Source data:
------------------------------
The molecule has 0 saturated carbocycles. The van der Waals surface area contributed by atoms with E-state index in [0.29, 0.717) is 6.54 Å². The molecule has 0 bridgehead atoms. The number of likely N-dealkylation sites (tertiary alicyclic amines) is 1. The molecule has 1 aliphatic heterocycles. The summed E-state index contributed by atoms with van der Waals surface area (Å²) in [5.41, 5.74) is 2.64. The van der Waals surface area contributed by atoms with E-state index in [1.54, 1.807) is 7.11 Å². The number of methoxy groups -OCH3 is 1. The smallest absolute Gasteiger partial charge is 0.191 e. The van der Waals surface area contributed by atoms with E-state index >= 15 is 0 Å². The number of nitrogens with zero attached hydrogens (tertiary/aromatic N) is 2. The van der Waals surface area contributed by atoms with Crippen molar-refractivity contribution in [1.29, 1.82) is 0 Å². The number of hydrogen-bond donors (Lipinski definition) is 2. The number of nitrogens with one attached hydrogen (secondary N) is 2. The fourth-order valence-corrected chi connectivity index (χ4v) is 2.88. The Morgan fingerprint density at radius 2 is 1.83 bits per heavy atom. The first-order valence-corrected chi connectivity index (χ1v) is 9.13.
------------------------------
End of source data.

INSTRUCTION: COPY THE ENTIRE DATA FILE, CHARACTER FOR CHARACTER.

The molecule has 0 saturated carbocycles. The van der Waals surface area contributed by atoms with E-state index in [0.29, 0.717) is 6.54 Å². The molecule has 0 bridgehead atoms. The number of likely N-dealkylation sites (tertiary alicyclic amines) is 1. The molecule has 1 aliphatic heterocycles. The summed E-state index contributed by atoms with van der Waals surface area (Å²) in [5.41, 5.74) is 2.64. The van der Waals surface area contributed by atoms with E-state index in [1.54, 1.807) is 7.11 Å². The number of methoxy groups -OCH3 is 1. The smallest absolute Gasteiger partial charge is 0.191 e. The van der Waals surface area contributed by atoms with E-state index >= 15 is 0 Å². The number of nitrogens with zero attached hydrogens (tertiary/aromatic N) is 2. The van der Waals surface area contributed by atoms with Crippen molar-refractivity contribution in [1.29, 1.82) is 0 Å². The number of hydrogen-bond donors (Lipinski definition) is 2. The number of nitrogens with one attached hydrogen (secondary N) is 2. The fourth-order valence-corrected chi connectivity index (χ4v) is 2.88. The Morgan fingerprint density at radius 2 is 1.83 bits per heavy atom. The first-order valence-corrected chi connectivity index (χ1v) is 9.13.